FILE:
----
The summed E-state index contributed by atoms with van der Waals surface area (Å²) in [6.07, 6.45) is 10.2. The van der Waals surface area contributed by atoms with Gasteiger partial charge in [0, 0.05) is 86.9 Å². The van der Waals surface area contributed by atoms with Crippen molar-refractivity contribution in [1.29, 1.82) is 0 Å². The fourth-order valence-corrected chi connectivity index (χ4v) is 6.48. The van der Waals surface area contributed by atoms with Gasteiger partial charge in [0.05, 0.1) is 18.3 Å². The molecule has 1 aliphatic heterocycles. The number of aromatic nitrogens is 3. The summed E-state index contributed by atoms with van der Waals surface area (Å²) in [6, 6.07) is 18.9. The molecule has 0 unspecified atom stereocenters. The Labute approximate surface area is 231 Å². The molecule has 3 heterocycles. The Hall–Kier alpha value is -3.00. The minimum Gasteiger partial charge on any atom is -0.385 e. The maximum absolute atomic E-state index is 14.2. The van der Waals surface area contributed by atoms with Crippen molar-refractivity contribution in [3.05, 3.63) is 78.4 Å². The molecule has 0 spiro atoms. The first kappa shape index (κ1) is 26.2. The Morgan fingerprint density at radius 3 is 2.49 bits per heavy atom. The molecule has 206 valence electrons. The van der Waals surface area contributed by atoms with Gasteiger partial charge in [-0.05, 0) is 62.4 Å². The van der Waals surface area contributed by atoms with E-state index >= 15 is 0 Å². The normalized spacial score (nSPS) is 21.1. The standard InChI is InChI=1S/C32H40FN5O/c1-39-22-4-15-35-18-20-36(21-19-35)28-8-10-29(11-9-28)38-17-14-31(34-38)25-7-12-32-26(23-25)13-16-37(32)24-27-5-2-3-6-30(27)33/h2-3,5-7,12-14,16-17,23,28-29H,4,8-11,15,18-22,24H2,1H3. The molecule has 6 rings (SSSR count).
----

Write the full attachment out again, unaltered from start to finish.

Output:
The summed E-state index contributed by atoms with van der Waals surface area (Å²) in [6.07, 6.45) is 10.2. The van der Waals surface area contributed by atoms with Gasteiger partial charge in [0, 0.05) is 86.9 Å². The van der Waals surface area contributed by atoms with Crippen molar-refractivity contribution in [1.29, 1.82) is 0 Å². The fourth-order valence-corrected chi connectivity index (χ4v) is 6.48. The van der Waals surface area contributed by atoms with Gasteiger partial charge in [0.05, 0.1) is 18.3 Å². The molecule has 1 aliphatic heterocycles. The number of aromatic nitrogens is 3. The summed E-state index contributed by atoms with van der Waals surface area (Å²) in [6, 6.07) is 18.9. The molecule has 0 unspecified atom stereocenters. The Labute approximate surface area is 231 Å². The molecule has 3 heterocycles. The Hall–Kier alpha value is -3.00. The minimum Gasteiger partial charge on any atom is -0.385 e. The maximum absolute atomic E-state index is 14.2. The van der Waals surface area contributed by atoms with Crippen molar-refractivity contribution in [3.05, 3.63) is 78.4 Å². The molecule has 0 spiro atoms. The first kappa shape index (κ1) is 26.2. The Morgan fingerprint density at radius 3 is 2.49 bits per heavy atom. The molecule has 206 valence electrons. The van der Waals surface area contributed by atoms with Gasteiger partial charge in [-0.05, 0) is 62.4 Å². The van der Waals surface area contributed by atoms with E-state index >= 15 is 0 Å². The normalized spacial score (nSPS) is 21.1. The standard InChI is InChI=1S/C32H40FN5O/c1-39-22-4-15-35-18-20-36(21-19-35)28-8-10-29(11-9-28)38-17-14-31(34-38)25-7-12-32-26(23-25)13-16-37(32)24-27-5-2-3-6-30(27)33/h2-3,5-7,12-14,16-17,23,28-29H,4,8-11,15,18-22,24H2,1H3. The molecule has 6 rings (SSSR count).